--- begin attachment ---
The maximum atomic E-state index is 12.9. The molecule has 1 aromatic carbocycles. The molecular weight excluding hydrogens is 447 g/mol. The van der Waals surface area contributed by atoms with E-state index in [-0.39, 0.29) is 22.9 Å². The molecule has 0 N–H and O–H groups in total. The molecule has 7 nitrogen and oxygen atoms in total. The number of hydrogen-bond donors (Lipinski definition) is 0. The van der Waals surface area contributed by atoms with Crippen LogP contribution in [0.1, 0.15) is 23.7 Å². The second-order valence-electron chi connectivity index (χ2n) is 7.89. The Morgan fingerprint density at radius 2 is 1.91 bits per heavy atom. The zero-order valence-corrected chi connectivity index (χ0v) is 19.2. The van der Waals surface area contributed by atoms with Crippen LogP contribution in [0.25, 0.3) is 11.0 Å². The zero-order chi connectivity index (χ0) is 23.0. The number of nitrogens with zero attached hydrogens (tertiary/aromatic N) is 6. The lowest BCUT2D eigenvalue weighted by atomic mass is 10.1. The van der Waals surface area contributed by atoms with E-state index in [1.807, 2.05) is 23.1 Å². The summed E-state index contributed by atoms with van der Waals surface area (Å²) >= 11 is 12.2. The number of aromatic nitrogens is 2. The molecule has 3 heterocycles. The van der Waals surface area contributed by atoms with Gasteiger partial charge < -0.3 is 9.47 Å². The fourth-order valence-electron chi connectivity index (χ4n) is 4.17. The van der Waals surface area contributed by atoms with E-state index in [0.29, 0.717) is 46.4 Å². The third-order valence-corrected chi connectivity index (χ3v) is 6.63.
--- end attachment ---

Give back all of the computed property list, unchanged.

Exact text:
The maximum atomic E-state index is 12.9. The molecule has 1 aromatic carbocycles. The molecular weight excluding hydrogens is 447 g/mol. The van der Waals surface area contributed by atoms with E-state index in [-0.39, 0.29) is 22.9 Å². The molecule has 0 N–H and O–H groups in total. The molecule has 7 nitrogen and oxygen atoms in total. The number of hydrogen-bond donors (Lipinski definition) is 0. The van der Waals surface area contributed by atoms with Crippen LogP contribution in [0.1, 0.15) is 23.7 Å². The second-order valence-electron chi connectivity index (χ2n) is 7.89. The Morgan fingerprint density at radius 2 is 1.91 bits per heavy atom. The zero-order valence-corrected chi connectivity index (χ0v) is 19.2. The van der Waals surface area contributed by atoms with Crippen LogP contribution in [0.25, 0.3) is 11.0 Å². The zero-order chi connectivity index (χ0) is 23.0. The number of nitrogens with zero attached hydrogens (tertiary/aromatic N) is 6. The lowest BCUT2D eigenvalue weighted by atomic mass is 10.1. The van der Waals surface area contributed by atoms with E-state index in [1.807, 2.05) is 23.1 Å². The summed E-state index contributed by atoms with van der Waals surface area (Å²) >= 11 is 12.2. The number of aromatic nitrogens is 2. The molecule has 3 heterocycles. The van der Waals surface area contributed by atoms with Gasteiger partial charge < -0.3 is 9.47 Å². The fourth-order valence-electron chi connectivity index (χ4n) is 4.17. The van der Waals surface area contributed by atoms with E-state index in [0.29, 0.717) is 46.4 Å². The third-order valence-corrected chi connectivity index (χ3v) is 6.63.